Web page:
“Many years ago, officers were instructed to get out, make arrests, and get people off the streets,” she says. “We weren’t being taught about doing it in a compassionate way or making sure that the person you’re addressing is given a voice and is respected. What we know for a fact is that interpersonal skills are at the forefront of what we need in any profession today.”
While Outlaw laments that not many young girls aspire to become police officers, she is hopeful that her appointment and work can make an impact on a new generation of leaders.
“Society has long told us, particularly in this profession, that skills aren’t high on the value list,” she says. “To see someone me in the police chief position, someone who was actually hired and valued for all the qualities that make me who I am, helps to change aspirations of our young people. The fact that we value and embrace these soft skills needs to be reinforced throughout the entire organization. Whether it’s a male or female that displays these qualities, we need to reward them.”
When it came time to determine the next step in her academic journey, Outlaw, who had originally planned to become a social psychologist, knew that her lifelong commitment to social justice would play a significant role. She wanted to pursue a challenge that would push her out of her comfort zone and away from public administration and criminal justice. She also wanted to differentiate herself from the rest of the professionals in her field and broaden her experience. Enrolling at the Graziadio Business School was, she enthuses, “one of the best things I could have ever done.”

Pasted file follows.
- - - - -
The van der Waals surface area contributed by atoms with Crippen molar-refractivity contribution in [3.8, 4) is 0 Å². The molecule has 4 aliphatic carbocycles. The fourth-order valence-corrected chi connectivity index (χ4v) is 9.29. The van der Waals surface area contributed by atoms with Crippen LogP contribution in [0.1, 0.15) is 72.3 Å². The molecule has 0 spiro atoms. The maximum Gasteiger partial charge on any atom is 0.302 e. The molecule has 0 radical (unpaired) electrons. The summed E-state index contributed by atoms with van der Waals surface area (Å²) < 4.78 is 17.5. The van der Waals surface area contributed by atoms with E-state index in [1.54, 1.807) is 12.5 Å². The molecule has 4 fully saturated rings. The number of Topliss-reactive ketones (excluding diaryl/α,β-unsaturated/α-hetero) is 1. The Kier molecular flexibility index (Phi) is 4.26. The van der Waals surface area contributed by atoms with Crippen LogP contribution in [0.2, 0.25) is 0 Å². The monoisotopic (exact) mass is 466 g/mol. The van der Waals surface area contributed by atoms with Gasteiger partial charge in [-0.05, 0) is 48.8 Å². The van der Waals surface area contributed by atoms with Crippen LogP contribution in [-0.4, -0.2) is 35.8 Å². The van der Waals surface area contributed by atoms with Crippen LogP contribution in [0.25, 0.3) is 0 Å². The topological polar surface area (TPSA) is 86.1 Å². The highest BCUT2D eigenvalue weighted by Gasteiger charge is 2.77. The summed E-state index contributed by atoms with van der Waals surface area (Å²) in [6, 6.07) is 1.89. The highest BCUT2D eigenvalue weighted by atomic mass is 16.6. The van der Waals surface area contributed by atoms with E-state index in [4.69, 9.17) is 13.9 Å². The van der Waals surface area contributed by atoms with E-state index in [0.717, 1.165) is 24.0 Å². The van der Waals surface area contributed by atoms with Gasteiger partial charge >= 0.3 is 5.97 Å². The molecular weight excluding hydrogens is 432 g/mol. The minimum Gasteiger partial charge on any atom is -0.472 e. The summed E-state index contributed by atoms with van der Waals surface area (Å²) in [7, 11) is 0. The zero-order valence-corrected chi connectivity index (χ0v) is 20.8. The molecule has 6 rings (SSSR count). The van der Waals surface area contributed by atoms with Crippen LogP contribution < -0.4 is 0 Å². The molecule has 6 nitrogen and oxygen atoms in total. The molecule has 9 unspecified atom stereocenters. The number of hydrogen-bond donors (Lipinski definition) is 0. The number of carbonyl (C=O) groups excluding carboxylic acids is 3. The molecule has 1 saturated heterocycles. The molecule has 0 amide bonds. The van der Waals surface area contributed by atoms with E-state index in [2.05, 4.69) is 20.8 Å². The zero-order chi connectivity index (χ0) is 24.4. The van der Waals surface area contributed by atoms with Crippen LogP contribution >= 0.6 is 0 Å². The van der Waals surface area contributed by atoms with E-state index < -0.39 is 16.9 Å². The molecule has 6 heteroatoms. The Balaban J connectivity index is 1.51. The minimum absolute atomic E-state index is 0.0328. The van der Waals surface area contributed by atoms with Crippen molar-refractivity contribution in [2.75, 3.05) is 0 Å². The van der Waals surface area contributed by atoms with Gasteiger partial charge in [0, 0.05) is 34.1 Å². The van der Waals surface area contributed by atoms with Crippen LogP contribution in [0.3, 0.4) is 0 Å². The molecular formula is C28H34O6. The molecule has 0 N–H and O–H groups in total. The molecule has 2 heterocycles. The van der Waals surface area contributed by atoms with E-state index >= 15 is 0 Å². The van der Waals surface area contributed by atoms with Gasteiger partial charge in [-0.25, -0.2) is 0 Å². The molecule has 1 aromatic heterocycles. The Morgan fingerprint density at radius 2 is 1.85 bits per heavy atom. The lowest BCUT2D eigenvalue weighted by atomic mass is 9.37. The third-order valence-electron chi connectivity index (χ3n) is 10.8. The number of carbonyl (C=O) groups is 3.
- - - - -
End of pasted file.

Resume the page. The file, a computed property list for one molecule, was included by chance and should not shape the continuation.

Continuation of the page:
“Even though we’re a police department, we’re still a business,” Outlaw says. “But our bottom line isn’t dollars and cents. It’s the trust—and the authority we get through trust—from our community. We nonetheless need to have the same type of performance measures in place.”
While her colleagues at Graziadio didn’t initially have a clear understanding of how business tied into policing, Outlaw explains that the conversations that resulted led to another opportunity in her education. “I learned how to be quiet and listen to others’ perspectives, and that helps me in accomplishing what I have to get done the bureau and in the community,” she says.
An officer’s time is limited, and moments of deep reflection and strategic thought often arise in the most unexpected ways—like scribbling notes on a napkin while sitting in a police car. Outlaw says a significant highlight of her time at the Graziadio School was the curriculum’s focus on strategy that is applicable to many professions.
“When you’re hired as a police officer, you’re not thinking big picture,” she says. “You’re not thinking about your role in the system or how your actions might impact it. But the higher up you go, the more people you’re responsible for. When I ask the public for more money for my budget, taxpayers want to know about my plans and what I’m doing with their money. The ability to think strategically has been invaluable.
Sometimes Outlaw enjoys taking a break from leading and appreciates just being a regular community member. Her greatest joy by far is being around her two sons. She loves to cook and admits she wishes she had more time to explore the natural wonders of the Pacific Northwest. But above all, she hopes to make a difference in the great city of Portland however she can.
“Whether I’m involved in a community cleanup or volunteering at a senior center, I appreciate being able to have that outlet and the ability to provide a service that’s not seen as being part of the police bureau,” she says. “It’s just Danielle.”